Forum for Science, Industry and Business

Sponsored by:     3M 
Search our Site:

 

Whether grasping Easter eggs or glass bottles – this robotic hand uses tact

30.03.2012
It may be difficult to imagine, but pouring juice into a plastic cup can be a great challenge to a robot. While one hand holds the glass bottle firmly, the other one must gently grasp the cup.
Researchers at Saarland University together with associates in Bologna and Naples have developed a robotic hand that can accomplish both tasks with ease and yet including the actuators is scarcely larger than a human arm. This was made possible by a novel string actuator, making use of small electric motors to twist strings. The robotic hand is thus powerful yet delicate and could one day be deployed as a helper around the house or in catastrophic scenarios.

„We wanted to impart our robotic hand with a broad spectrum of human traits. Its artificial muscles should be able to deliver enormous forces by simple and compact means“, explains Chris May, scientist at Saarland University’s Laboratory of Actuation Technology. The robotic hand was recently presented during a meeting at the Forschungszentrum Informatik in Karlsruhe. It is an example of some of the new steps taken in robotic research within the scope of the European project DEXMART. Over the past four years international scientists developed various concepts, especially focussed on increasing the versatility with which two-arm robots can be implemented. The European Union sponsored the research consortium to the sum of 6.3 million Euros.
„When robots help around the house or should save people from a burning building, they need to have hands which can grasp with strength but at the same time gently“, explains Hartmut Janocha, Professor of Process Automation at Saarland University. The challenge lies in trying to make the necessary technology fit within the robotic arm such that it does not differ significantly from a human arm in terms of size and form. „We came up with a simple, yet extremely effective idea: using strings that are twisted by small, high-speed motors, we are able to exert high tensile forces within a compact space“, explains mechatronic researcher May. The sensorised and controlled robotic hand is able to touch diverse objects, to grasp and lift them and place them gently in a new position. Chris May demonstrated this in Karlsruhe with a delicate Easter egg and a heavy glass bottle.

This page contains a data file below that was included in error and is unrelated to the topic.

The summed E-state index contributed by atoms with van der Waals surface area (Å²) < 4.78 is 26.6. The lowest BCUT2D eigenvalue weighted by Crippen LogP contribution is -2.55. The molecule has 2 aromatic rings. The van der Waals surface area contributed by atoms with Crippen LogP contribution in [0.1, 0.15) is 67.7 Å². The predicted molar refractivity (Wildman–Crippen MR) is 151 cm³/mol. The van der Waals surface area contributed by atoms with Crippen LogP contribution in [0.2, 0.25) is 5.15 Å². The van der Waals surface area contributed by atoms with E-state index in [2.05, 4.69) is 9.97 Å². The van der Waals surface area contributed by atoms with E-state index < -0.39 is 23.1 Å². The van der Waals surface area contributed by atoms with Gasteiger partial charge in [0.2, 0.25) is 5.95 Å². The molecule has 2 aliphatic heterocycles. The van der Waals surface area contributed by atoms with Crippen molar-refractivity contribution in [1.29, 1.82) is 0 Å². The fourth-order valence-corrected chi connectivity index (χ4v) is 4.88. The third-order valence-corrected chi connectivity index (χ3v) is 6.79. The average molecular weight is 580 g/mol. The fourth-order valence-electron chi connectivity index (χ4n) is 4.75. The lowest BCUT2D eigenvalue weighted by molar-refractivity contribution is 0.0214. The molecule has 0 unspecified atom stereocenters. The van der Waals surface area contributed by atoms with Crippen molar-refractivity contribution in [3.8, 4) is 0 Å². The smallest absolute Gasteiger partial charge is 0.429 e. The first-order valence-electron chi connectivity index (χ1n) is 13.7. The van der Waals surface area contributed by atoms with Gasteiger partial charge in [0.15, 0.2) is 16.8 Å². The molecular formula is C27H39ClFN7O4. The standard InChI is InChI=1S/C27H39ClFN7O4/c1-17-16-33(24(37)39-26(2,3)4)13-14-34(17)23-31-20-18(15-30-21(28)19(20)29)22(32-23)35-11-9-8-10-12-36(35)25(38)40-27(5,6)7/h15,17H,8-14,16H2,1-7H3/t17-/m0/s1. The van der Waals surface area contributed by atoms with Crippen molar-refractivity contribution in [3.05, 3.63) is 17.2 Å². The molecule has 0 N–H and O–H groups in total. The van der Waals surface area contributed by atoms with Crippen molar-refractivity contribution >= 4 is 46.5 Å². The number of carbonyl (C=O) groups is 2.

Extremely strong polymer strings enable the Saarbrücken researchers to lift a five kilogram load by 30 mm within a split second, making use of a small electric motor and a 20 cm long string. „Each robotic finger, which like a human finger is comprised of three segments, can be controlled precisely by means of the individual tendons “, describes Chris May the novel miniature actuator. The mini electric motors run at high speed and a small torque on the order of five Newton-millimetres. „The capability of the robotic hand is so near to that of humans that the vision of robots as personal assistants in the household, in the operating room as well as in industrial settings is becoming ever more realistic. We presume that the combination of small electric motors with twisted string is interesting for other applications as well“, the researcher reckons.
Complementing the topics of robotic hand design, actuation and sensor development, the other DEXMART research teams addressed topics of programming by demonstration, object grasping and manipulation as well as human-robot interaction. A total of eight universities and research institutes in Germany, France, Italy and Great Britain participated in the European funded research initiative.

Please address questions to:

Chris May
Lehrstuhl für Antriebstechnik (LAT)
Universität des Saarlandes
Tel.: 0681 / 302-71690
may@lat.uni-saarland.de

Notice for radio journalists: It is possible to hold telephone interviews with the scientists at Saarland University in studio quality by means of the ISDN audio codec. Please contact the press office (+49 681 / 302-3610) to express interest in holding interviews.

Chris May | Universität des Saarlandes